The university is optimistic that the new flight program will help an industry where the pilot shortage is expected to worsen as demand for air travel continues to grow. 

“The most exciting part is the opportunity to train our students to become pilots,” said Dr. S. Keith Hargrove, Provost and Senior Vice President. “In the tradition of General Chappie James and the Tuskegee Airmen, we will continue the tradition of excellence in Aviation.”

Dr. Hargrove said the university will start with about 25 students and expects to grow to more than 200 in the aviation program.

“Our Strategic Plan has specific objectives to identify academic programs in high demand for industry and for the workforce,” said Dr. Hargrove. “Some estimates say there is an annual demand for about 10,000 to 15,000 pilots annually for the next decade.”

Tuesday, January 21, 2020

Northrop Grumman Names Next Spacecraft After First African-American Astronaut

It is traditional for Northrop Grumman to name its Cygnus spacecraft after people who played significant roles in the history of human spaceflight. For its upcoming Cygnus spacecraft set to launch next month, Northrop Grumman is honoring Major Robert H. Lawrence, the very first African American Astronaut. “Northrop Grumman is proud to name the NG-13 Cygnus spacecraft after former astronaut Robert Henry Lawrence Jr.,” Northrop Grumman said. “Major Lawrence was selected in honor of his prominent place in history as the first African-American astronaut.”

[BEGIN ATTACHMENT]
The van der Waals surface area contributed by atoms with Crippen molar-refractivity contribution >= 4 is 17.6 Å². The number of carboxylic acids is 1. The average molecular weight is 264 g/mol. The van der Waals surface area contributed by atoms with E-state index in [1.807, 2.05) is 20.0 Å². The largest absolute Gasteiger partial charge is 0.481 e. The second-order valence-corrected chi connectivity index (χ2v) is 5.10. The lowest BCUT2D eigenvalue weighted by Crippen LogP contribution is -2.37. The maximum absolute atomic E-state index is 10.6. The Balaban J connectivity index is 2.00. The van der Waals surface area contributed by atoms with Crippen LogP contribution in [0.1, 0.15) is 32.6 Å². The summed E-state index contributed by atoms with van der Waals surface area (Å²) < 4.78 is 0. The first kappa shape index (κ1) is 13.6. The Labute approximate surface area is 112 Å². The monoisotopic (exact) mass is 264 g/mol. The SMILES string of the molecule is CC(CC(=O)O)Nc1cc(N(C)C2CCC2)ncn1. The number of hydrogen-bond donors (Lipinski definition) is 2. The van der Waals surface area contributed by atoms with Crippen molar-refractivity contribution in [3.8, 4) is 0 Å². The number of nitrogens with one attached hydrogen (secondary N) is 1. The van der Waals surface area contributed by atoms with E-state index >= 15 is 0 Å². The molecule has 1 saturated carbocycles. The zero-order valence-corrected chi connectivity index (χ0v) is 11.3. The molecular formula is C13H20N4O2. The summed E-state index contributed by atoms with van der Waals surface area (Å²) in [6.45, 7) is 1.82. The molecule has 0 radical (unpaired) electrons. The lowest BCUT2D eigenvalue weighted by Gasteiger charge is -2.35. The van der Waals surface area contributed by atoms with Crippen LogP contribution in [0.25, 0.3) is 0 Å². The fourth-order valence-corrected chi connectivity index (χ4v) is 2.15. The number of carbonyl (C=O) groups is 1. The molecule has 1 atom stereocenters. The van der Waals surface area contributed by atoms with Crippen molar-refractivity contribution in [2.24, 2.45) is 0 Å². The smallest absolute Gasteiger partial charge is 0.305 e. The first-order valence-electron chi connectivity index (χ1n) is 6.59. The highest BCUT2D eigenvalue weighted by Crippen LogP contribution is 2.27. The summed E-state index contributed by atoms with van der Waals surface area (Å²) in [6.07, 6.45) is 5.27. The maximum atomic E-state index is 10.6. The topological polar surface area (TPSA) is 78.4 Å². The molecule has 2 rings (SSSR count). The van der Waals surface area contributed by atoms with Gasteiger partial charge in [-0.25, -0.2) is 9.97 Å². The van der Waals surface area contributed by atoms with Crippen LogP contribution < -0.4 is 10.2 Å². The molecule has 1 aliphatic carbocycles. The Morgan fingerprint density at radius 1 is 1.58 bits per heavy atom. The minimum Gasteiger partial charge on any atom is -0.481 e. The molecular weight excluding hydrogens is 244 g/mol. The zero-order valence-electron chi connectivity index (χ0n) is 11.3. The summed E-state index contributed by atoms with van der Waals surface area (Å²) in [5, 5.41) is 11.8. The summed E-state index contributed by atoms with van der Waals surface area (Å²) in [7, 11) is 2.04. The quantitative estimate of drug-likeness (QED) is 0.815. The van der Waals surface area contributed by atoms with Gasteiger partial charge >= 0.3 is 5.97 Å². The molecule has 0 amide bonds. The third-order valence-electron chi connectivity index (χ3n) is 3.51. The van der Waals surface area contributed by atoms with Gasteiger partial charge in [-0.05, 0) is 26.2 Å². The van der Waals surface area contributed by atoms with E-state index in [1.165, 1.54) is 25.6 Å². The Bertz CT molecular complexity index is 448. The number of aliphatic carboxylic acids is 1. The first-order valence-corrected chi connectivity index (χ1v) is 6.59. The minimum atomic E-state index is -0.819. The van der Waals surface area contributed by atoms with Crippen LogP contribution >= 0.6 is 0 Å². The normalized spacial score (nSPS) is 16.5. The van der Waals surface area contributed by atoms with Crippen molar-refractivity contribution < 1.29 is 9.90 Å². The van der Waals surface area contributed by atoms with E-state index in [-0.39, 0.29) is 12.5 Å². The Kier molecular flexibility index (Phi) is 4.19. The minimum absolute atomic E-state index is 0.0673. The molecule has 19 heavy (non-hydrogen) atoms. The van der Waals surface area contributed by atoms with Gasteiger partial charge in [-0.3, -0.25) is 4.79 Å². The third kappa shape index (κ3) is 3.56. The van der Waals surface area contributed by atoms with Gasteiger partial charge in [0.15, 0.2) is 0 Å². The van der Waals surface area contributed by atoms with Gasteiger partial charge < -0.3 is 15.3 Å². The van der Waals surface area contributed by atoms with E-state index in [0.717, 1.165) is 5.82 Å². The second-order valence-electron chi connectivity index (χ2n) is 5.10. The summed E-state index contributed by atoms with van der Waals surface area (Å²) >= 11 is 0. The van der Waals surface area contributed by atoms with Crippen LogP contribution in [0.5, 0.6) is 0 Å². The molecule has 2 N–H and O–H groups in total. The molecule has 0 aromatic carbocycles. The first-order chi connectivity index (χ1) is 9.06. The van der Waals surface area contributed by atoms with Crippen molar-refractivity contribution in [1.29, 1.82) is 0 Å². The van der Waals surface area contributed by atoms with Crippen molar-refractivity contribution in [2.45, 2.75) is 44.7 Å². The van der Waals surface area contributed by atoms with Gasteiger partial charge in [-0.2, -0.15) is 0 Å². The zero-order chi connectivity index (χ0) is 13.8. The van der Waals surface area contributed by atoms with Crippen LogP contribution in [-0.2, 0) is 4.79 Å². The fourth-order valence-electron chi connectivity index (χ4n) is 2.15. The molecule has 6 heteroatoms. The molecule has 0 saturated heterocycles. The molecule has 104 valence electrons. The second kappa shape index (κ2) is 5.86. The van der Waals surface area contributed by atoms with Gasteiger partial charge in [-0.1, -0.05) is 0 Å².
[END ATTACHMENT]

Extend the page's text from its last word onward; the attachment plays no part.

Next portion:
The launch for NG-13 is targeted for Feb. 9, 2020.

Maj. Robert H. Lawrence Jr. was born in Chicago, Illinois on Oct. 2, 1935. He graduated from high school at the age of 16 and went on to earn his bachelor's degree in chemistry from Bradley University at age 20. He soon became a highly accomplished pilot and Air Force officer, accumulating 2,500 flight hours including 2,000 in jets. He also earned a doctorate in physical chemistry from Ohio University in 1965, which made him the only selected Manned Orbiting Laboratory (MOL) astronaut with a doctorate degree.